Likewise, in Mendez v. Haynes Brinkley & Co., 705 S.W.2d 242 (Tex.App.-San Antonio 1986, writ ref'd n.r.e.), the court held that findings in a default judgment can be given collateral estoppel effect. There, the default judgment included a finding that an insurance agent had no authority to act for an insurance company in issuing a policy covering an apartment house. These findings were sufficient to collaterally estop the apartment house owners from contending otherwise in a later suit against the insurance company. Id. at 245.
In contrast to the cases in which a judgment has been rendered, a non-suit is a termination of the pleaded causes of action and asserted defenses without an adjudication of their merits that returns the litigants to the positions they occupied before the plaintiff invoked the court's jurisdiction. Molinar v. Plains Ins. Co., 660 S.W.2d 845, 849 (Tex.App.-Amarillo 1983, no writ). That being so, the taking of a voluntary non-suit does not constitute litigation of the issues in a case and does not prejudice the parties against seeking the same relief in a subsequent lawsuit. Ashpole v. Millard, 778 S.W.2d 169, 171 (Tex.App.-Houston [1st Dist.] 1989, no writ); In re T.N.V., 855 S.W.2d 102, 103 (Tex.App.-Corpus Christi 1993, no writ).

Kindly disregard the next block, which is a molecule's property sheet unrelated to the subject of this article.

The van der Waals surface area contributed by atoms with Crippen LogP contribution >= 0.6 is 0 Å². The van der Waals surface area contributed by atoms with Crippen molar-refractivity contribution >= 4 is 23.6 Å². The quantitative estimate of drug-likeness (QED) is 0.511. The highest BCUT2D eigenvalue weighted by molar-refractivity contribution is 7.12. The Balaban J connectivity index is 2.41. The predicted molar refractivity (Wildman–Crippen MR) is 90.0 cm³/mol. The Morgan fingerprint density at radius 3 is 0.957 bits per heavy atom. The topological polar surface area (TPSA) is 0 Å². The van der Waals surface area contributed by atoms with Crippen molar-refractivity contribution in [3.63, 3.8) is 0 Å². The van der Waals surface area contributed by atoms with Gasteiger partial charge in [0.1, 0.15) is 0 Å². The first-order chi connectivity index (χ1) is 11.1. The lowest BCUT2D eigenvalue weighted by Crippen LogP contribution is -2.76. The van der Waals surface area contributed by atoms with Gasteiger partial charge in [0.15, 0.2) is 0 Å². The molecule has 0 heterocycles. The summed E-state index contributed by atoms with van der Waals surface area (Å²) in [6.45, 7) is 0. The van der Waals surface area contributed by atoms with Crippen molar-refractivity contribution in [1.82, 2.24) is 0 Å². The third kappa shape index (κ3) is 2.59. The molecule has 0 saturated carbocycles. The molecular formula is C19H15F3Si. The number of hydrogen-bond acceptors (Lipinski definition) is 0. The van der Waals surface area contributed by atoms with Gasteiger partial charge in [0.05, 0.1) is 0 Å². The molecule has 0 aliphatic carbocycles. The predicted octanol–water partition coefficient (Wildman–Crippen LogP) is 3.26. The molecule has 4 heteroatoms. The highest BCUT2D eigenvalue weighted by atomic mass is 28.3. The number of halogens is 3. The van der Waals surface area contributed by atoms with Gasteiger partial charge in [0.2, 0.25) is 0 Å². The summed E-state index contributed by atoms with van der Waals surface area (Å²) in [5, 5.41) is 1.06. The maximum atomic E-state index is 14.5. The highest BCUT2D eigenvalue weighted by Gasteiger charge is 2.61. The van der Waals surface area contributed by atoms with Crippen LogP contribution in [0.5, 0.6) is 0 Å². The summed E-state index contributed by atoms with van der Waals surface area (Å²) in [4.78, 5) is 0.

With regard to the right to take a non-suit, Tex.R. Civ. P. 162 provides:
At any time before the plaintiff has introduced all of his evidence other than rebuttal evidence, the plaintiff may dismiss a case, or take a non-suit, which shall be entered in the minutes. Notice of the dismissal or non-suit shall be served in accordance with Rule 21a on any party who has answered or has been served with process without necessity of court order.
See also Hyundai Motor Co. v. Alvarado, 892 S.W.2d 853, 854 (Tex.1995).
A plaintiff's right to this sort of dismissal is unqualified and absolute as long as a defendant has not made a claim for affirmative relief. KT Bolt Manuf. Co. v. Texas Elec. Coop., Inc., 837 S.W.2d 273, 275 (Tex.App.-Beaumont 1992, writ denied).
Rule 162 was designed to allow a plaintiff to avoid unexpected emergencies, like the one encountered by appellant when the trial judge withdrew the deemed admissions over his objection, without the dire consequences of having a judgment returned against him. See Hoodless v. Winter, 80 Tex. 638, 16 S.W. 427 (1891); 5 R. McDonald, Texas Civil Practice § 27:39 (John S. Covell ed., 1992).